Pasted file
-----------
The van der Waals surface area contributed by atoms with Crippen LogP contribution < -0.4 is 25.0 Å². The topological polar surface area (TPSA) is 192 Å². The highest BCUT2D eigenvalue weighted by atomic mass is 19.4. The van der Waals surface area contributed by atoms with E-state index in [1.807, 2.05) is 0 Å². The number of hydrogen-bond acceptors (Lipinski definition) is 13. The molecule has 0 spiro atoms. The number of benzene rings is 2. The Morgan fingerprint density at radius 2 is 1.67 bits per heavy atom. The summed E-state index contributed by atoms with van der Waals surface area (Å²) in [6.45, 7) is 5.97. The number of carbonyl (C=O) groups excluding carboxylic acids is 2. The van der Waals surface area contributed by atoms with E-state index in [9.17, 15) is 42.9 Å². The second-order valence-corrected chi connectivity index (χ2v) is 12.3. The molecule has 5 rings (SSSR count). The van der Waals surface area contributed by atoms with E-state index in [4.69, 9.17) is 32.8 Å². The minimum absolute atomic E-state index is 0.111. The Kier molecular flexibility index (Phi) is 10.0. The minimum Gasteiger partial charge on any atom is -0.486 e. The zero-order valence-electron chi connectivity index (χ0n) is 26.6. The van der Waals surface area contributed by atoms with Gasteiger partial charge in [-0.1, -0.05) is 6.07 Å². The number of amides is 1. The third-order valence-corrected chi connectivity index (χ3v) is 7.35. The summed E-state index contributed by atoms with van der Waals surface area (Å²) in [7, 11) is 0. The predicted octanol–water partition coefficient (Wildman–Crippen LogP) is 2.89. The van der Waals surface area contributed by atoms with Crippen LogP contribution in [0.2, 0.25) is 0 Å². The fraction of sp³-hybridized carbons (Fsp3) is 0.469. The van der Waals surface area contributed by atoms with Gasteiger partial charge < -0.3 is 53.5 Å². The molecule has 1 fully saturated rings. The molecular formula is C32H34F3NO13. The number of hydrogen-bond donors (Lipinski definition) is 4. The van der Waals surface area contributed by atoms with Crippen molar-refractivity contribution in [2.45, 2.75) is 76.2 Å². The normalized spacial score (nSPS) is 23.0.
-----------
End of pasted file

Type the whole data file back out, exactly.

The van der Waals surface area contributed by atoms with Crippen LogP contribution < -0.4 is 25.0 Å². The topological polar surface area (TPSA) is 192 Å². The highest BCUT2D eigenvalue weighted by atomic mass is 19.4. The van der Waals surface area contributed by atoms with E-state index in [1.807, 2.05) is 0 Å². The number of hydrogen-bond acceptors (Lipinski definition) is 13. The molecule has 0 spiro atoms. The number of benzene rings is 2. The Morgan fingerprint density at radius 2 is 1.67 bits per heavy atom. The summed E-state index contributed by atoms with van der Waals surface area (Å²) in [6.45, 7) is 5.97. The number of carbonyl (C=O) groups excluding carboxylic acids is 2. The van der Waals surface area contributed by atoms with E-state index in [9.17, 15) is 42.9 Å². The second-order valence-corrected chi connectivity index (χ2v) is 12.3. The molecule has 5 rings (SSSR count). The van der Waals surface area contributed by atoms with E-state index in [4.69, 9.17) is 32.8 Å². The minimum absolute atomic E-state index is 0.111. The Kier molecular flexibility index (Phi) is 10.0. The minimum Gasteiger partial charge on any atom is -0.486 e. The zero-order valence-electron chi connectivity index (χ0n) is 26.6. The van der Waals surface area contributed by atoms with Gasteiger partial charge in [-0.1, -0.05) is 6.07 Å². The number of amides is 1. The third-order valence-corrected chi connectivity index (χ3v) is 7.35. The summed E-state index contributed by atoms with van der Waals surface area (Å²) in [7, 11) is 0. The predicted octanol–water partition coefficient (Wildman–Crippen LogP) is 2.89. The van der Waals surface area contributed by atoms with Crippen LogP contribution in [0.2, 0.25) is 0 Å². The fraction of sp³-hybridized carbons (Fsp3) is 0.469. The van der Waals surface area contributed by atoms with Gasteiger partial charge < -0.3 is 53.5 Å². The molecule has 1 fully saturated rings. The molecular formula is C32H34F3NO13. The number of hydrogen-bond donors (Lipinski definition) is 4. The van der Waals surface area contributed by atoms with Crippen molar-refractivity contribution in [2.45, 2.75) is 76.2 Å². The normalized spacial score (nSPS) is 23.0.